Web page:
After one of my DISC workshops I was asked by one of the attendees (let’s call her Jackie) for advice on how to recover her work relationship with her manager. Jackie had previously been given her first written warning and approached her manager’s boss to voice her side of the story.
This by-pass did not go down well with her manager.
What I discovered was that Jackie was being managed by an overextended manager. Like all executives, for her manager there are never enough hours in the day. Without good time management skills this manifests as
- Lots of incomplete work
- Under instructed staff
- Staff turnover
- Curtness with staff
- Stress related illnesses for the executive and their team
- Low productivity
In Jackie’s case, her manager was the classic High I in the DISC behavioural profile. The High I or “Influencer” / “Inspirer” is a fast paced people orientated person. They can be very good at multitasking and delegating when not over-extended. Once overextended, chaos can quickly eschew.
The High I loves variety and will very quickly find distractions to fill up their day. When stressed these distractions take them well away from what is productive.
Many overextended executives find themselves caught between fire fighting and “clearing their head”(coffee, long lunch, Facebook time etc). This clearing their head helps them reset, but it also drives them further into being overextended.
The trick of course is to stop non-important activities and instead use that time to tackle the important but not urgent tasks. In that way the executive catches potential crises before they be arise.
It requires a daily discipline of planning your day – something the High I generally dislikes or packs too much in their list. The High I likes variety, drama and spontaneity. Planning sucks all the fun out the day. If they can’t plan or manage the details, then they need someone around them who can. Your high I leader’s time is best spent talking with people, inspiring them, not writing reports.
The best High I managers delegate and avoid being caught in the details. They manage best by getting things done by inspiring others to do it – not by doing it themselves.
The high I’s biggest fear is not looking good.
If you are unfortunate enough to be managed by an overextended High I, you may quickly find yourself the scapegoat for their poor management. In Jackie’s case she had made several mistakes at work. The business model had also changed and she had not been trained.
This led to slow production and re-doing of work. Jackie’s manager had spotted the low production, and immediately assumed that Jackie was incompetent. She quickly found Jackie’s mistakes. This propelled her into looking deeper. Being already stressed and in a rush, her search quickly escalated into what one may call a witch hunt. Jackie found herself being blamed for errors that upon a fuller inspection were found not to be errors at all.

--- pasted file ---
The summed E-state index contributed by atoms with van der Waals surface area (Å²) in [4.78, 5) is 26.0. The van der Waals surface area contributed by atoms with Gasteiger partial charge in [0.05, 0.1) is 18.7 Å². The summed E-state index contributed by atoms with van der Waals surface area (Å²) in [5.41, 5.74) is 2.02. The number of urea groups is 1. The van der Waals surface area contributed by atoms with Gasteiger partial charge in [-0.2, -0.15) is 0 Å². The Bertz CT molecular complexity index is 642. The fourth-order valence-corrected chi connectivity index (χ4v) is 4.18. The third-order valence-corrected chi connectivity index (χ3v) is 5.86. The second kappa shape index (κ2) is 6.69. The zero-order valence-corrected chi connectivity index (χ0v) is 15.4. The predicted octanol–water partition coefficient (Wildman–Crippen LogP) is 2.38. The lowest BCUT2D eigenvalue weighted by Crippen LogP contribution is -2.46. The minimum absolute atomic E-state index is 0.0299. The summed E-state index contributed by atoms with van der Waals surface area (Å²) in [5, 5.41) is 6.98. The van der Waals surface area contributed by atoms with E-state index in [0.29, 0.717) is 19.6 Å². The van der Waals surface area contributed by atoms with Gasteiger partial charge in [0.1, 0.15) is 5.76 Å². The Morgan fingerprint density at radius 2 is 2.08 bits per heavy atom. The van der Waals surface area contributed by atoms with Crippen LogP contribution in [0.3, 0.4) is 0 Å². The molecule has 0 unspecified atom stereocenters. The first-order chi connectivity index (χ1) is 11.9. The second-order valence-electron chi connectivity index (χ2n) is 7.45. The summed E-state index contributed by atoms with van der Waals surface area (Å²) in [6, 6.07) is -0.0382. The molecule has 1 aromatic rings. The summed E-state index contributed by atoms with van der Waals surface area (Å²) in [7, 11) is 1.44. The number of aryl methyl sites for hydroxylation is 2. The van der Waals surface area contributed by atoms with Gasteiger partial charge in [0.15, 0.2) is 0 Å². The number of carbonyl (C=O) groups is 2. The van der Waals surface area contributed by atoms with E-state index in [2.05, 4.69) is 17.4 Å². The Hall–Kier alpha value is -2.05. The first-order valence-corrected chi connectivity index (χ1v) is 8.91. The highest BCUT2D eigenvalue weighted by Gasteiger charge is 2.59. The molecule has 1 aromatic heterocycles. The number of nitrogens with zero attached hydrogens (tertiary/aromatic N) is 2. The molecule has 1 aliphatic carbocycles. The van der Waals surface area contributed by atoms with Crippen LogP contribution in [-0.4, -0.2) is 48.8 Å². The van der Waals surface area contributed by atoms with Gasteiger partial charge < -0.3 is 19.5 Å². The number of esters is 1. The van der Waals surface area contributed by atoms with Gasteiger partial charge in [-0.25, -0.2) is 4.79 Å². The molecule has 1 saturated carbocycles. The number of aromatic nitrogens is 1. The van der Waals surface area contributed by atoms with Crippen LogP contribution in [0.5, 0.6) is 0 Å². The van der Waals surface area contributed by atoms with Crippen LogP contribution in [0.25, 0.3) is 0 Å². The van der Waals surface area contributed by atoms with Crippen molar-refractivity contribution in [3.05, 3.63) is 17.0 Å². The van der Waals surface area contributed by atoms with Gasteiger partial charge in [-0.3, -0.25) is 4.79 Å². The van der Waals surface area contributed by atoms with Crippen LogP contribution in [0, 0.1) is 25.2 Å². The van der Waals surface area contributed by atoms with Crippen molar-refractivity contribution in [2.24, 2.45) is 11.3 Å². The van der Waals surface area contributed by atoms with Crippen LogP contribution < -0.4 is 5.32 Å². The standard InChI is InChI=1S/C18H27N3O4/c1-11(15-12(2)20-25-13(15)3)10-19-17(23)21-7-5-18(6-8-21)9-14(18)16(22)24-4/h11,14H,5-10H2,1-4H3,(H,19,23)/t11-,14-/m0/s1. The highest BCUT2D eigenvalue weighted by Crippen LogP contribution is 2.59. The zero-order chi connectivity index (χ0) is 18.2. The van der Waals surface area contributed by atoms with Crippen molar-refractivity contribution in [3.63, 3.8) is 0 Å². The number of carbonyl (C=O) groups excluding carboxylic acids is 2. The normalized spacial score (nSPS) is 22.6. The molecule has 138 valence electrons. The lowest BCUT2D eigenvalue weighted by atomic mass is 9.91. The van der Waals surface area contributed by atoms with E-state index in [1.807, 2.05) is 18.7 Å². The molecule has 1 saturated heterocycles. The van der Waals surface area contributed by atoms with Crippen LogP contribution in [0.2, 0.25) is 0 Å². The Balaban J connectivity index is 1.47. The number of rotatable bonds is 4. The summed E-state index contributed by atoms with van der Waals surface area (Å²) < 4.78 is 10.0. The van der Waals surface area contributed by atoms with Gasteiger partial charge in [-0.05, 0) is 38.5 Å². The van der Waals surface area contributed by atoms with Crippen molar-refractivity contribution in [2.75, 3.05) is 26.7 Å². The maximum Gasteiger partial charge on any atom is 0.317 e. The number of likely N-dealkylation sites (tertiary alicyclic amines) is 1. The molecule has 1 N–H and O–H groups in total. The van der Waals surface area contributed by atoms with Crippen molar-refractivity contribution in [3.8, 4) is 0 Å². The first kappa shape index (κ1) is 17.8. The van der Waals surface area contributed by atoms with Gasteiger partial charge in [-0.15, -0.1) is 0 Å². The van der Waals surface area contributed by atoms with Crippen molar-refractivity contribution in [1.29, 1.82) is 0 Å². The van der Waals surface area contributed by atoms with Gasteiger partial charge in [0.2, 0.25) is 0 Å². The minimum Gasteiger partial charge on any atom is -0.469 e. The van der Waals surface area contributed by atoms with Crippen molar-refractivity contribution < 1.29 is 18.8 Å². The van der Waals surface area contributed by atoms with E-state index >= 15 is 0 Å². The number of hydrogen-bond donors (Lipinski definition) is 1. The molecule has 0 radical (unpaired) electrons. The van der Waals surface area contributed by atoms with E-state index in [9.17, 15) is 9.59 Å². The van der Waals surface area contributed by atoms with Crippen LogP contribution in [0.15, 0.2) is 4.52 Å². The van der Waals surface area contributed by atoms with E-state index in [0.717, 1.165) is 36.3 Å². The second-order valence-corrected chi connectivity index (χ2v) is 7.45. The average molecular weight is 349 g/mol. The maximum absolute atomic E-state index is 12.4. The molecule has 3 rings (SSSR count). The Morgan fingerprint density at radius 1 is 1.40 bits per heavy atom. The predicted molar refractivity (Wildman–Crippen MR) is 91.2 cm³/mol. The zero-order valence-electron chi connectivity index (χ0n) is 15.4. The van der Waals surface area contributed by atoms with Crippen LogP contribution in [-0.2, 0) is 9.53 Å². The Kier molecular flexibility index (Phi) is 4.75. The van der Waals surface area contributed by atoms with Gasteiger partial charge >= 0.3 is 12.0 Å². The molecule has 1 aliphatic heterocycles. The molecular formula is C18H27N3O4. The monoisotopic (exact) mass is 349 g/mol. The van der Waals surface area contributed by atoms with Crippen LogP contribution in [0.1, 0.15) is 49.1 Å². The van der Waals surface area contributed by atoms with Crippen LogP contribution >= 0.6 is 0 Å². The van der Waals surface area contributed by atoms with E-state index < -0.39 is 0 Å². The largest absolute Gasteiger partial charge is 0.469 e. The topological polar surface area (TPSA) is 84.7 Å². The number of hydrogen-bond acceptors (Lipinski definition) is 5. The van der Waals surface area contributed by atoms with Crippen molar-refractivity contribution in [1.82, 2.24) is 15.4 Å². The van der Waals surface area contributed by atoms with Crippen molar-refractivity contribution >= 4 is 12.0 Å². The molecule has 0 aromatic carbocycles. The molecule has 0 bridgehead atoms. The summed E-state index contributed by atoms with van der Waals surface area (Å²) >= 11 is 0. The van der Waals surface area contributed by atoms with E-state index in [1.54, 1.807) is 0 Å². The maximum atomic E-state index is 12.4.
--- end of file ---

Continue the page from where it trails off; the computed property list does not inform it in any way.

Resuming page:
When people start looking for faults in people, they will keep finding them
Conversely when we consciously start looking for the good in people that is what we keep finding (think of your first love). Have you ever noticed that after buying a car, that suddenly you see more of the same model on the road?
In Jackie’s case her manager had made he mind up that Jackie was incompetent. This led her to quickly blaming her for mistakes that in most cases were not her fault. It also led her to seeing mistakes that actually were not. This can be further fuelled by her manager’s lack of time to delegate tasks correctly.
One could argue that fault lies on both sides.
In Jackie’s case she could just leave. But, what would that accomplish? Jackie would invariably come up against someone similar in her career.
It is very rare that we find the perfect manager.
She likes her job. Maybe this could be great chance for her to master working with this scenario and become a better manager herself.
The first step is to understand her manager, what her motivations are and her behavioural style.
Sure there are workplace psychopaths out there, but they are not as common as we’d like to think. In Jackie’s case, her manager is not one.
Her manager is simply overextended and needing more leadership training.